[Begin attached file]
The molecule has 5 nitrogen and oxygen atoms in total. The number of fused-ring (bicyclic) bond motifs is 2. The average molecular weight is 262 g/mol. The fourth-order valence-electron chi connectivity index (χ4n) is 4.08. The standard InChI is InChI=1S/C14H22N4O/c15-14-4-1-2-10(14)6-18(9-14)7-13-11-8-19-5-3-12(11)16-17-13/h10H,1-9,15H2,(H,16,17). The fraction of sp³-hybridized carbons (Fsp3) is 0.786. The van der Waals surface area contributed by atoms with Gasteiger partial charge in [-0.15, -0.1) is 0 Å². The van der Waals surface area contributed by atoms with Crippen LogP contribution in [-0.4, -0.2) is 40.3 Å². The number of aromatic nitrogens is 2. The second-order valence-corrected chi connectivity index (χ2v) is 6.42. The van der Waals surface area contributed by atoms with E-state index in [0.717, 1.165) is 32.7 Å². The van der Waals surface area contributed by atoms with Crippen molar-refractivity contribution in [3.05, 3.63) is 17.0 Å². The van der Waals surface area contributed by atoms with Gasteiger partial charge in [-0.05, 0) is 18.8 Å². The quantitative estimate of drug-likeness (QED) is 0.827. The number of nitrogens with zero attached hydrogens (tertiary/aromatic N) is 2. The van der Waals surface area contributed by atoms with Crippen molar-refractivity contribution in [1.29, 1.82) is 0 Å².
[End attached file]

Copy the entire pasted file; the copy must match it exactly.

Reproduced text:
The molecule has 5 nitrogen and oxygen atoms in total. The number of fused-ring (bicyclic) bond motifs is 2. The average molecular weight is 262 g/mol. The fourth-order valence-electron chi connectivity index (χ4n) is 4.08. The standard InChI is InChI=1S/C14H22N4O/c15-14-4-1-2-10(14)6-18(9-14)7-13-11-8-19-5-3-12(11)16-17-13/h10H,1-9,15H2,(H,16,17). The fraction of sp³-hybridized carbons (Fsp3) is 0.786. The van der Waals surface area contributed by atoms with Gasteiger partial charge in [-0.15, -0.1) is 0 Å². The van der Waals surface area contributed by atoms with Crippen LogP contribution in [-0.4, -0.2) is 40.3 Å². The number of aromatic nitrogens is 2. The second-order valence-corrected chi connectivity index (χ2v) is 6.42. The van der Waals surface area contributed by atoms with E-state index in [0.717, 1.165) is 32.7 Å². The van der Waals surface area contributed by atoms with Crippen molar-refractivity contribution in [3.05, 3.63) is 17.0 Å². The van der Waals surface area contributed by atoms with Gasteiger partial charge in [-0.05, 0) is 18.8 Å². The quantitative estimate of drug-likeness (QED) is 0.827. The number of nitrogens with zero attached hydrogens (tertiary/aromatic N) is 2. The van der Waals surface area contributed by atoms with Crippen molar-refractivity contribution in [1.29, 1.82) is 0 Å².